October 23, 2009

Turning your time on Facebook into a marketable skill

Do you spend hours on Facebook or YouTube?

Ever wonder if your proficiency in all things Myspace and Twitter can be listed as a skill on your resume?

Well, given the recent media attention paid to the role of and heightened demand for social media experts - check out articles that appeared on Workopolis and in the Toronto Star - now is an ideal time to start listing your social media skills on your resume.

After all, as the Toronto Star article mentions, social media is one domain where teenagers and those in their 20s definitely have an edge and can walk into any company or organization and call themselves an 'expert'.

As such, I definitely recommend incorporating social media skills in your cover letter or under the skills/highlights section of your resume - provided it relates to the duties of the job you are applying for.

And frankly, with the number of companies and organizations that fail to correctly use and capitalize on social media opportunities, you are in an ideal position to highlight your ability to use such technologies (e.g. a Facebook fan page or tweets on Twitter) - and by doing so, you could find yourself at the top of the candidate list!




Now, as I mentioned above, you can either list these skills on your cover letter (in the skills paragraph) or on your resume under the skills/highlight portion (if you are using a functional and/or combination resume).

The only thing I caution against is using cliches, jargon, and slang that will make you just look like another kid - what you want to do is position yourself as an expert that can help an organization use these tools more effectively.

That means you should avoid saying things like "Proud Facebook user since 2005" or "Noted for having multiple, ever-changing Myspace layouts"

Instead, opt for simple, easy to understand, and professional-sounding phrases.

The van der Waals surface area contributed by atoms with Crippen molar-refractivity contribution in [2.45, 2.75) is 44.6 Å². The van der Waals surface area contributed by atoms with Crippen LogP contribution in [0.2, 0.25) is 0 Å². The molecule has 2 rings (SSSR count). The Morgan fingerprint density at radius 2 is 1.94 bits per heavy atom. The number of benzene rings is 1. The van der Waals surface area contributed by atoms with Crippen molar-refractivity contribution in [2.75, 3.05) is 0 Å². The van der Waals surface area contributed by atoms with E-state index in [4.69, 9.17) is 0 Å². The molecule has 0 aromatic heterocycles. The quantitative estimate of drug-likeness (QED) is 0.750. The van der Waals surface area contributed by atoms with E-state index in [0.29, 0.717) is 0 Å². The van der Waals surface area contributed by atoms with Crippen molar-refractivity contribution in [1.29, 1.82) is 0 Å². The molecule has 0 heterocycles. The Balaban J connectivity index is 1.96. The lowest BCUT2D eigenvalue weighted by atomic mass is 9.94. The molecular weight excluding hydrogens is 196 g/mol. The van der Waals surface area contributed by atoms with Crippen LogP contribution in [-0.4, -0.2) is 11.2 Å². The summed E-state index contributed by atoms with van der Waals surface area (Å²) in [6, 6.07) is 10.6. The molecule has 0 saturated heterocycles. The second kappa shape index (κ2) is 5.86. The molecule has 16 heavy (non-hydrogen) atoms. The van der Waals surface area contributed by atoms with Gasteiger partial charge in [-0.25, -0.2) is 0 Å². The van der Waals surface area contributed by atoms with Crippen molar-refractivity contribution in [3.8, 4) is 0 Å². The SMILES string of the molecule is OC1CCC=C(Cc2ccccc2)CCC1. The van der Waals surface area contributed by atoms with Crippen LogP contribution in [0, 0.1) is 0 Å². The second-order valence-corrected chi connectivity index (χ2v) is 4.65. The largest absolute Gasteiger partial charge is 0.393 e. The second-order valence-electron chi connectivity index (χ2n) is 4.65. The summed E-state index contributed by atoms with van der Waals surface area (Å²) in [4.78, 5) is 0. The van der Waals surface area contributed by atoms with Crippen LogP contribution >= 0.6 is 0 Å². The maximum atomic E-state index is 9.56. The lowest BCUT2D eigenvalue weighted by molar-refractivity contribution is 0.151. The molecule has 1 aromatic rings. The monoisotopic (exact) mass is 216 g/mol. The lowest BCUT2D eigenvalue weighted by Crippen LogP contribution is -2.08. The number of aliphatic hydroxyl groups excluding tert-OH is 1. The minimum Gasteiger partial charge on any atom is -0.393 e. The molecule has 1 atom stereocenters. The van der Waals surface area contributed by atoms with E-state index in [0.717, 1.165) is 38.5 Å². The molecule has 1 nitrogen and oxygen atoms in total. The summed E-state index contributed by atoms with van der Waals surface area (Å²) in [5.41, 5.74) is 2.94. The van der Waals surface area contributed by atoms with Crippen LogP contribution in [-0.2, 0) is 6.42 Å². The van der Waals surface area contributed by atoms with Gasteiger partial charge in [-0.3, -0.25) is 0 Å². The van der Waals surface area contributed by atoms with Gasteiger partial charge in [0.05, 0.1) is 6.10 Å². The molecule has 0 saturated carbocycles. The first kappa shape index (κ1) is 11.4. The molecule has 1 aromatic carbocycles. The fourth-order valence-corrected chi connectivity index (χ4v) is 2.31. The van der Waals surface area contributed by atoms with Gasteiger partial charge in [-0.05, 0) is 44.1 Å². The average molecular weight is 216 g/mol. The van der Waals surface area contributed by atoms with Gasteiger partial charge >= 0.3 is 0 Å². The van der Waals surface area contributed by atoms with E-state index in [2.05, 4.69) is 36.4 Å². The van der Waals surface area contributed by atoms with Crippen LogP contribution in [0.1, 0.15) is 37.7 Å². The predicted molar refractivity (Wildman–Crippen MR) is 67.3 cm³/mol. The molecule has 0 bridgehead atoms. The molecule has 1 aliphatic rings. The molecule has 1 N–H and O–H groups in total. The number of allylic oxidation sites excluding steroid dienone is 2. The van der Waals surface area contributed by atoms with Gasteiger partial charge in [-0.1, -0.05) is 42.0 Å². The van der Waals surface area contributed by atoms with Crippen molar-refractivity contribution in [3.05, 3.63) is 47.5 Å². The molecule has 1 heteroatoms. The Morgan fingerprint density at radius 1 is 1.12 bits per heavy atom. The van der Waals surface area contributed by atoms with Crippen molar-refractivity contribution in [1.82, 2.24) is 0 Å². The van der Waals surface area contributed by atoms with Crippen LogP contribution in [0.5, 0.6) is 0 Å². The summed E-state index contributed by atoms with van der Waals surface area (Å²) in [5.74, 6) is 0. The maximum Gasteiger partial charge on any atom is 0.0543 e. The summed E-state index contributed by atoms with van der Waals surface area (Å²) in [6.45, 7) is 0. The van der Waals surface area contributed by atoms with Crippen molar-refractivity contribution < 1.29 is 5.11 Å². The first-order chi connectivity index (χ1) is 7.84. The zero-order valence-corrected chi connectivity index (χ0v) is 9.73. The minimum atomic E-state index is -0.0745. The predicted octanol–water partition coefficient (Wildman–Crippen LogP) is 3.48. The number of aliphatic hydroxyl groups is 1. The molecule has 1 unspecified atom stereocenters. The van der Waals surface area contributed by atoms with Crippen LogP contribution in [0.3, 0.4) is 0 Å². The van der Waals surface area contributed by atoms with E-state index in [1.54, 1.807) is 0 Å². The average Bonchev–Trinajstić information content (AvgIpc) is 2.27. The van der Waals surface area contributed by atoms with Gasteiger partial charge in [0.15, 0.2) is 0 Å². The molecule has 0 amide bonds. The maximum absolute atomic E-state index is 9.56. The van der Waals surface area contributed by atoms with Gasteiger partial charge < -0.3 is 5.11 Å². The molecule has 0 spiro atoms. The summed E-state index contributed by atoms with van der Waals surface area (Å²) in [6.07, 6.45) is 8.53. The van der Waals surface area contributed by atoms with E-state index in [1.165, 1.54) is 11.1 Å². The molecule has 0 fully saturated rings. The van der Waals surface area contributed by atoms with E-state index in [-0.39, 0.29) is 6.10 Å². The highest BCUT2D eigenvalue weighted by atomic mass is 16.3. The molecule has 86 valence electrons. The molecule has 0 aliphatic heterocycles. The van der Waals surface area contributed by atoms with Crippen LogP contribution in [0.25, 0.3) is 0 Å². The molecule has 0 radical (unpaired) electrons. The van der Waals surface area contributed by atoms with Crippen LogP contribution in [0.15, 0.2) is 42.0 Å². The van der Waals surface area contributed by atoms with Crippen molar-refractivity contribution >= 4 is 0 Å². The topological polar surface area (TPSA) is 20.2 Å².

So, as an example, here are some phrases you could use - and feel free to modify them to fit within the overall style and direction of your resume.


- Proficient in using online technologies, including social networking websites, to market and position new products

- Experienced in managing content hosted on social media platforms

- Demonstrated ability to use social media software to provide additional forms of customer interaction

- In depth knowledge of how to successfully use Facebook, Myspace, Twitter, Youtube, and other social networking websites to create networks of customers

Notice how each of the phrases sounds professional but highlights a particular element of in-demand social media skills?

That's the key - mentioning that you have the skills and relating them to more general job duties.

Also, consider that you can also use broader terms as opposed to particular social media platforms to avoid being pigeonholed.

So for example, rather than saying "Proficient in using Facebook", you would be better off saying something along the lines of "Proficient in using social media platforms that encourage the creation and maintenance of personal profiles that house a range of textual and audio-visual content".

And one last thing - remember that if you chose to highlight these skills, you have to ensure that you've got a professional
online brand that you've developed and managed properly.

After all, if you list these skills, hiring managers are likely to search your name in Google to see what your social media presence is and if you really can back up the skills you say you have on your resume.

In a way, it's almost like a double-edged sword. But if you've got a
well-developed online brand, then you won't have anything to worry about ...

Except what you'll wear on your first day as the organization's new social media expert!

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